Topping it all off, the summer’s MSPT Venetian, which catered to 3,273 entries, became the largest poker tournament in both MSPT and Venetian history.

The hottest record-breaking event came less than four weeks after the MSPT set the record for largest-ever significant tournament in Minnesota poker history. The 13th MSPT Main Event ever held at Canterbury Park attracted 475 entrants and was won by 56-year-old business development director Mark Wadekamper.

Among those to money Minnesota poker’s largest championship were MSPT Season 5 champ Ken Pates (28th for $1,458), Todd Melander (48th for $1,108), MSPT Season 7 Running Aces champ Luke Arora (73rd for $848), Aaron Johnson (87th for $814), and Jon Kulkay (108th for $678).

New Minnesota Poker Champ

Fittingly, Paul Cross, a 32-year-old fund manager at Thomas Reuters, took down the title for $61,911. Cross is a well-known recreational participant in the Minnesota poker arena, so winning such a prestigious event meant a lot.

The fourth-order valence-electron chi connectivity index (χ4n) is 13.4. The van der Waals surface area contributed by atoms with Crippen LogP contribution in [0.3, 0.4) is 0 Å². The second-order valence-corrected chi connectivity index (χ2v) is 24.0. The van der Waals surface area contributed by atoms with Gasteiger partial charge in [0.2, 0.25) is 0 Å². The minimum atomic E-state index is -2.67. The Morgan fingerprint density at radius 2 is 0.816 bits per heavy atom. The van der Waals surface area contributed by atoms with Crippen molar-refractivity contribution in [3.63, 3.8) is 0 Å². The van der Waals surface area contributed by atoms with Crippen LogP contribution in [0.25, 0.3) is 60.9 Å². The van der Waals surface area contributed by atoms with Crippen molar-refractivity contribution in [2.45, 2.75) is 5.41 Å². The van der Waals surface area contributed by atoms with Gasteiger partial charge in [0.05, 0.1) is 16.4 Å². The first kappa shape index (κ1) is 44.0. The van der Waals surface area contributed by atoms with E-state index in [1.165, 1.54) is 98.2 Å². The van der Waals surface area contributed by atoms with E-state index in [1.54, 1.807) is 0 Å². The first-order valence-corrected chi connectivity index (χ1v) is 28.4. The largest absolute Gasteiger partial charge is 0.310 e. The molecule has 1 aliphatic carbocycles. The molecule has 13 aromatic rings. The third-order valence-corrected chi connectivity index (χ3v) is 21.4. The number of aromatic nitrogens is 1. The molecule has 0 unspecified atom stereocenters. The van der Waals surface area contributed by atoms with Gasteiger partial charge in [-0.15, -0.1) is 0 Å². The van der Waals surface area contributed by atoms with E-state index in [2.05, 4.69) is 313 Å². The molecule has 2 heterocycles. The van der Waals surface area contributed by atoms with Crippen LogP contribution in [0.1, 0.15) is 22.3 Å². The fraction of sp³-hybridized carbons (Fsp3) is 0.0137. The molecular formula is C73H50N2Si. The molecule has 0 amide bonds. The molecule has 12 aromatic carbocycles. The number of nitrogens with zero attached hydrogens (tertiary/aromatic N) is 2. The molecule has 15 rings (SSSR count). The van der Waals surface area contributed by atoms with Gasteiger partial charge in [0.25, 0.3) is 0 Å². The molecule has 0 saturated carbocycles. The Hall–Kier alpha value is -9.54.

“It is humbling and overwhelming,” Cross told MSPT officials after the win. “I really got pretty emotional. I’ve been grinding these tournaments for a long time and have made a few final tables, but a MSPT final table was a big goal for me. It’s the most prestigious tour that arrives through Minnesota. So, to make my first and proceed on the heater of a lifetime was unbelievable.”

In the final hand of the tournament, MSPT Season 7 Meskwaki champ Heine got his short stack all in preflop holding the K♣4♣ against the 10♣10♠ of Cross. The 10♥9♥7♣ gave Cross top group, and Heine was drawing dead after the 4♠ appeared on the flip.